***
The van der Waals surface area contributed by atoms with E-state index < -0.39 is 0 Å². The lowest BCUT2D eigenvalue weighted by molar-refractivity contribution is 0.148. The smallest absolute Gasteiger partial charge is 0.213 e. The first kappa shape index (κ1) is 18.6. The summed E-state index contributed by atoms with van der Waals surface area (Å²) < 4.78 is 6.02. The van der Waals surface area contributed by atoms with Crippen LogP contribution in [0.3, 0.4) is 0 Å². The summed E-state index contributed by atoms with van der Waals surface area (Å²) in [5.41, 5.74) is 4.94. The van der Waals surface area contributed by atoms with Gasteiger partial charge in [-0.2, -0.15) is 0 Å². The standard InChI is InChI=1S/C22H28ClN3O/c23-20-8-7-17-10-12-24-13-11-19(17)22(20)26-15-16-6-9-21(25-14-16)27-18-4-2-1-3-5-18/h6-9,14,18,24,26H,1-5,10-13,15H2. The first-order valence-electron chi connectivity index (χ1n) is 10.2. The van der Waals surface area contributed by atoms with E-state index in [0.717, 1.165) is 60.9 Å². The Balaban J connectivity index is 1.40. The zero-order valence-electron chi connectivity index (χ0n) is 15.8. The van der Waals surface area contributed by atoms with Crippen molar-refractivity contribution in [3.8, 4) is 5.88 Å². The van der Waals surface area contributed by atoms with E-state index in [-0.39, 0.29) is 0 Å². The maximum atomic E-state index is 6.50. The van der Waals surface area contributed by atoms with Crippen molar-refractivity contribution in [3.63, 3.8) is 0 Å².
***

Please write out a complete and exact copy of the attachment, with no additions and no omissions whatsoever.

The van der Waals surface area contributed by atoms with E-state index < -0.39 is 0 Å². The lowest BCUT2D eigenvalue weighted by molar-refractivity contribution is 0.148. The smallest absolute Gasteiger partial charge is 0.213 e. The first kappa shape index (κ1) is 18.6. The summed E-state index contributed by atoms with van der Waals surface area (Å²) < 4.78 is 6.02. The van der Waals surface area contributed by atoms with Crippen LogP contribution in [0.3, 0.4) is 0 Å². The summed E-state index contributed by atoms with van der Waals surface area (Å²) in [5.41, 5.74) is 4.94. The van der Waals surface area contributed by atoms with Gasteiger partial charge in [-0.2, -0.15) is 0 Å². The standard InChI is InChI=1S/C22H28ClN3O/c23-20-8-7-17-10-12-24-13-11-19(17)22(20)26-15-16-6-9-21(25-14-16)27-18-4-2-1-3-5-18/h6-9,14,18,24,26H,1-5,10-13,15H2. The first-order valence-electron chi connectivity index (χ1n) is 10.2. The van der Waals surface area contributed by atoms with E-state index in [0.717, 1.165) is 60.9 Å². The Balaban J connectivity index is 1.40. The zero-order valence-electron chi connectivity index (χ0n) is 15.8. The van der Waals surface area contributed by atoms with Crippen molar-refractivity contribution in [3.8, 4) is 5.88 Å². The van der Waals surface area contributed by atoms with E-state index in [-0.39, 0.29) is 0 Å². The maximum atomic E-state index is 6.50. The van der Waals surface area contributed by atoms with Crippen molar-refractivity contribution in [3.63, 3.8) is 0 Å².